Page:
Lithuanians are mourning the loss of their beloved bard and troubadour Vytautas Kernagis, who died of cancer on Saturday at age 56.
Kernagis was and will long remain a figure of iconic stature in Lithuanian society.
A supremely talented lyricist and performer of simple but meaningful songs as well as a hugely popular television host, he deftly managed to cut across the generations.
Ever hopeful their dear Maestro would manage to recover and return triumphantly to the stage, Lithuanians around the world remain in a state of shock over the news.
A one-man unity force, his resounding voice touched the hearts of rich and poor, young and old, city and country. Kernagis also travelled to the far reaches of the globe to perform for Lithuanian emigre audiences.
A valiant fight against stomach cancer had left him emaciated but the illness did not hold him back from making public appearances to connect with legions of fans.
Even in the final stages of his battle, Lithuanians were treated to a flash of his sparkling wit when he issued a polite message asking them to stop sending him oranges, bananas, and postcards depicting Trakai Castle.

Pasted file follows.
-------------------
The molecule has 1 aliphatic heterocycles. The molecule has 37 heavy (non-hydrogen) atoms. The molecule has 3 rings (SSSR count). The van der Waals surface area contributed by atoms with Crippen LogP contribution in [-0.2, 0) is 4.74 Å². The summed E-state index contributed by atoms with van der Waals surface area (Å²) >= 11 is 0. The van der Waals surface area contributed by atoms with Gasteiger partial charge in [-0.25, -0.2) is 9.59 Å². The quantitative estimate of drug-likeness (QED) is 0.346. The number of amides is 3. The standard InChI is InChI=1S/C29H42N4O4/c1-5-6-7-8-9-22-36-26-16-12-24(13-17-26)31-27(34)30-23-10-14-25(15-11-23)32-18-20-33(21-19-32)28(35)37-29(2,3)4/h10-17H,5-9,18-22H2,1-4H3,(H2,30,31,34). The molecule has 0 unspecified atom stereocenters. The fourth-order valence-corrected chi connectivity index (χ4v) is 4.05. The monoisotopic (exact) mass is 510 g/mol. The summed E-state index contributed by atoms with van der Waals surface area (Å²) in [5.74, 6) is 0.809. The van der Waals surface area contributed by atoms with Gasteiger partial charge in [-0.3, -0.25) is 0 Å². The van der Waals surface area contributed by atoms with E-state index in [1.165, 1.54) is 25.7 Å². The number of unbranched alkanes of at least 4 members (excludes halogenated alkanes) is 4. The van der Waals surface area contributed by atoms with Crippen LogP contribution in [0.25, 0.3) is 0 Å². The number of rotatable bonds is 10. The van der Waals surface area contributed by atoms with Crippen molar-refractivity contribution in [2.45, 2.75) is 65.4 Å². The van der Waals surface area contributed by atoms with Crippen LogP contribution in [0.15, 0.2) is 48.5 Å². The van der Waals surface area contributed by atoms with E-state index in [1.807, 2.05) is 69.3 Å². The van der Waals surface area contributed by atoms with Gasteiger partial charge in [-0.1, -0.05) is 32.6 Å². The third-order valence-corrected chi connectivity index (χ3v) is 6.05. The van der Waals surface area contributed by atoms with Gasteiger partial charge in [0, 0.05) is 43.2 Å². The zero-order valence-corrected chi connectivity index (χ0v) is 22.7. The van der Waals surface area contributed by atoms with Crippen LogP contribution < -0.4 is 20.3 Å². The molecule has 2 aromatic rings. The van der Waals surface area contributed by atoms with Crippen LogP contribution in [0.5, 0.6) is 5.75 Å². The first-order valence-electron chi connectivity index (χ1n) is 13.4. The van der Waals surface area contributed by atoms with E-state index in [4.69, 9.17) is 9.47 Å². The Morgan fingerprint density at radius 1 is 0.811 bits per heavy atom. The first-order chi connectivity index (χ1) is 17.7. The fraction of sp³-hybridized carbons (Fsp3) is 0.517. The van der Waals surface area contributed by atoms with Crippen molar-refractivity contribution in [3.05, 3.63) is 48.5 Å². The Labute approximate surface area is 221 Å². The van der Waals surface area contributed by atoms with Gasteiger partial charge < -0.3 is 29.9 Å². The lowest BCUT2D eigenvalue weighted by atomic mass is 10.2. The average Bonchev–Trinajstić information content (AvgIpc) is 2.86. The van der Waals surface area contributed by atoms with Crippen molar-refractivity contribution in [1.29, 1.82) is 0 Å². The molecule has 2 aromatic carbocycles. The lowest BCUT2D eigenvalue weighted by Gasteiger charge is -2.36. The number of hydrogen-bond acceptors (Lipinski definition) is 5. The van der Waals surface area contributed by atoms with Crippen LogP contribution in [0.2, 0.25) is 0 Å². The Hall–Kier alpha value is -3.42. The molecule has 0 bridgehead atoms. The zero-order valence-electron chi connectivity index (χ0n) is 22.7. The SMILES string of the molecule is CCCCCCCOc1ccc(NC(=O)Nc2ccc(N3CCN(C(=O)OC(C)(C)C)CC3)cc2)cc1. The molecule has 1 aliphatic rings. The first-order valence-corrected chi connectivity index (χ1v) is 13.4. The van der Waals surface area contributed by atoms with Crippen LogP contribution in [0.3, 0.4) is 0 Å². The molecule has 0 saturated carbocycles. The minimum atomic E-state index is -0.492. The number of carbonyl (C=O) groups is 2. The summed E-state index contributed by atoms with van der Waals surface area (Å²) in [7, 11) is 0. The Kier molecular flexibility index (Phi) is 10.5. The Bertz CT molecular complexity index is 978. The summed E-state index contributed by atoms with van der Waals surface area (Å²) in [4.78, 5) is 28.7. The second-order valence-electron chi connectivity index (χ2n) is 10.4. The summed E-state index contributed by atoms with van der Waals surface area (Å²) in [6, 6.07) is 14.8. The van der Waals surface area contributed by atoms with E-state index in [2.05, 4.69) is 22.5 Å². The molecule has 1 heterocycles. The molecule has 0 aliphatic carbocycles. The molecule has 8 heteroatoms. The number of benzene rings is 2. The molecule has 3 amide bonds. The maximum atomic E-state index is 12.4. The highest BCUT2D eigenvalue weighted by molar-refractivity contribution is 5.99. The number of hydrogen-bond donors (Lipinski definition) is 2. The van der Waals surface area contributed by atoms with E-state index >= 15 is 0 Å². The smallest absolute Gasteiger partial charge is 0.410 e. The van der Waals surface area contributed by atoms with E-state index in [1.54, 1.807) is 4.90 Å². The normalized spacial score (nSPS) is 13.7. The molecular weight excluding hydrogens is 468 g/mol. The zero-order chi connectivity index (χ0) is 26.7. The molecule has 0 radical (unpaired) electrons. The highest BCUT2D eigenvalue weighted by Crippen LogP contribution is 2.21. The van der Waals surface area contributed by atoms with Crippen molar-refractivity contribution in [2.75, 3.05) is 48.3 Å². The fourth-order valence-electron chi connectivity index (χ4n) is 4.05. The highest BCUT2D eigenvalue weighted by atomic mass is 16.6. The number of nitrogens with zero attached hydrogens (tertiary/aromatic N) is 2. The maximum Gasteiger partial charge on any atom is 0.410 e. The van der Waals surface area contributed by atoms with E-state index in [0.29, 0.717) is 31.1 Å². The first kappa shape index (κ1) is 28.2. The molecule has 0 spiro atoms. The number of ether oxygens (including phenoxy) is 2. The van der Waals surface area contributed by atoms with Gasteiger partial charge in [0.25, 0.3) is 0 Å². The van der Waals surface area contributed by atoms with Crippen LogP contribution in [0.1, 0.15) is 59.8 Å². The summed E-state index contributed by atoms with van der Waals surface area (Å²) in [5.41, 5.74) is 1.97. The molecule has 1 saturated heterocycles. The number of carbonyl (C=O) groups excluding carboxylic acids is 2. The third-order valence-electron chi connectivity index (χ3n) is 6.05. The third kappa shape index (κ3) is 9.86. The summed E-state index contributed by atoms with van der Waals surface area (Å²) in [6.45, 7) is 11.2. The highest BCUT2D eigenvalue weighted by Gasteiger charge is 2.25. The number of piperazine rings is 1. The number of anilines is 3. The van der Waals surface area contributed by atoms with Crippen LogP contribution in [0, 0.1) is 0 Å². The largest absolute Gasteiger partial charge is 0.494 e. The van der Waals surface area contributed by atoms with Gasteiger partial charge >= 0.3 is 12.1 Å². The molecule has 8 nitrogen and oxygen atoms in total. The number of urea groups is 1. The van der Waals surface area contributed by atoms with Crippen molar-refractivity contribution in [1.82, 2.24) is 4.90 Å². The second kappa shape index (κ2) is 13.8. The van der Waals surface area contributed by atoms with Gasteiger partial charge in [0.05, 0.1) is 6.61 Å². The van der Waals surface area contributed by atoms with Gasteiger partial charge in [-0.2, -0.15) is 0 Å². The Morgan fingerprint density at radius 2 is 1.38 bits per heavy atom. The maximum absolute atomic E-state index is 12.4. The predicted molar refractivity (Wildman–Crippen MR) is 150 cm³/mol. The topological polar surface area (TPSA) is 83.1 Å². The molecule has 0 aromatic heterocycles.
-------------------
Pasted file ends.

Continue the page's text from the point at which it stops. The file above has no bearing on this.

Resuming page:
Kernagis's catalogue of about 200 songs, mostly comprising sung poetry, will live on.
A duet he recorded with Irish-Lithuanian singer Erica Jennings is frequently played, and sung along to, at Lithuanian wedding feasts.
In a classic ditty from the late-Soviet period, Kernagis -- a huge Beatles fan -- assumed the alter ego of a plumber from the town of Ukmerge.
'I'll never return to Jamaica,' the plumber laments, 'because I've never been there.' Stuck admiring the 'wonderful panorama' of Ukmerge, he glances mournfully at a map, knowing he will never get to kiss the raven-haired beauty of his mind's eye. 'Better not ask why,' sings the plumber, although it was not lost on anyone that it was because he was trapped behind the Iron Curtain.
His death could not have come at a worse time in the country's history. With young people emigrating in droves, fleeing a country rife with social and economic tension, his reassuring presence and comforting smile will be deeply missed as a potentially ugly and divisive national election approaches.
Television at the weekend ditched scheduled programming to show retrospective scenes from his life and his performances.
The massive tide of grief could be seen in the thousands of postings that accompanied Internet news-portal announcements of his death.
President Valdas Adamkus and Prime Minister Gediminas Kirkilas both released condolence messages.
Vytautas Kernagis will be laid to rest in Vilnius's Antakalnis Cemetery on Monday at 1 pm.
Requiescat In Pace, Dearest Maestro